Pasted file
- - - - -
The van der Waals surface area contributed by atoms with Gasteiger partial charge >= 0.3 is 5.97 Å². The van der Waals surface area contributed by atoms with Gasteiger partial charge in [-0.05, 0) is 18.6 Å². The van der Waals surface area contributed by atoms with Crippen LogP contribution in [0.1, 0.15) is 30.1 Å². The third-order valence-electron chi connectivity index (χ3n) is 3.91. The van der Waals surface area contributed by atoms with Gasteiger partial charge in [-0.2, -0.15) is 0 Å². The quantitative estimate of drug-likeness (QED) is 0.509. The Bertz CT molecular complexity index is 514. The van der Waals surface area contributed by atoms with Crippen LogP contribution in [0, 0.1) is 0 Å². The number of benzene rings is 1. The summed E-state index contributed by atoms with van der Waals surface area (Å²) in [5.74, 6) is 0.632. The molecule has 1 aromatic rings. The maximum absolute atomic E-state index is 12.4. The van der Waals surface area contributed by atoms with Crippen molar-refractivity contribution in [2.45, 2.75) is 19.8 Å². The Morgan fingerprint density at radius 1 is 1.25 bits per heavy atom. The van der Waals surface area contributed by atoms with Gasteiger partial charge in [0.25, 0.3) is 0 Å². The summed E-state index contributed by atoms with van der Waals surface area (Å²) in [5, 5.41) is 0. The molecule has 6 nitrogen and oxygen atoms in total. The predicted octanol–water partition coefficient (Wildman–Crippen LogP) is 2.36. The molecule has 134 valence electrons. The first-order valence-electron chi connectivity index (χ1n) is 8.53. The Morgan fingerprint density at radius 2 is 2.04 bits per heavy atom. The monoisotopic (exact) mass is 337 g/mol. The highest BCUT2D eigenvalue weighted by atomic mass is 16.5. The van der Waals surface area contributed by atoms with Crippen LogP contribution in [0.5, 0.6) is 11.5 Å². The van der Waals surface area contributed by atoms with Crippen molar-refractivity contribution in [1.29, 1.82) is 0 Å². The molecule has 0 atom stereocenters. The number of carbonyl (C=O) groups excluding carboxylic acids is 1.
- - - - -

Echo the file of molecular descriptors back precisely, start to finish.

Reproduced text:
The van der Waals surface area contributed by atoms with Gasteiger partial charge >= 0.3 is 5.97 Å². The van der Waals surface area contributed by atoms with Gasteiger partial charge in [-0.05, 0) is 18.6 Å². The van der Waals surface area contributed by atoms with Crippen LogP contribution in [0.1, 0.15) is 30.1 Å². The third-order valence-electron chi connectivity index (χ3n) is 3.91. The van der Waals surface area contributed by atoms with Gasteiger partial charge in [-0.2, -0.15) is 0 Å². The quantitative estimate of drug-likeness (QED) is 0.509. The Bertz CT molecular complexity index is 514. The van der Waals surface area contributed by atoms with Crippen LogP contribution in [0, 0.1) is 0 Å². The number of benzene rings is 1. The summed E-state index contributed by atoms with van der Waals surface area (Å²) in [5.74, 6) is 0.632. The molecule has 1 aromatic rings. The maximum absolute atomic E-state index is 12.4. The van der Waals surface area contributed by atoms with Crippen molar-refractivity contribution in [2.45, 2.75) is 19.8 Å². The Morgan fingerprint density at radius 1 is 1.25 bits per heavy atom. The van der Waals surface area contributed by atoms with Gasteiger partial charge in [0.25, 0.3) is 0 Å². The summed E-state index contributed by atoms with van der Waals surface area (Å²) in [5, 5.41) is 0. The molecule has 6 nitrogen and oxygen atoms in total. The predicted octanol–water partition coefficient (Wildman–Crippen LogP) is 2.36. The molecule has 134 valence electrons. The first-order valence-electron chi connectivity index (χ1n) is 8.53. The Morgan fingerprint density at radius 2 is 2.04 bits per heavy atom. The monoisotopic (exact) mass is 337 g/mol. The highest BCUT2D eigenvalue weighted by atomic mass is 16.5. The van der Waals surface area contributed by atoms with Crippen LogP contribution in [0.5, 0.6) is 11.5 Å². The van der Waals surface area contributed by atoms with Crippen molar-refractivity contribution in [1.29, 1.82) is 0 Å². The molecule has 0 atom stereocenters. The number of carbonyl (C=O) groups excluding carboxylic acids is 1.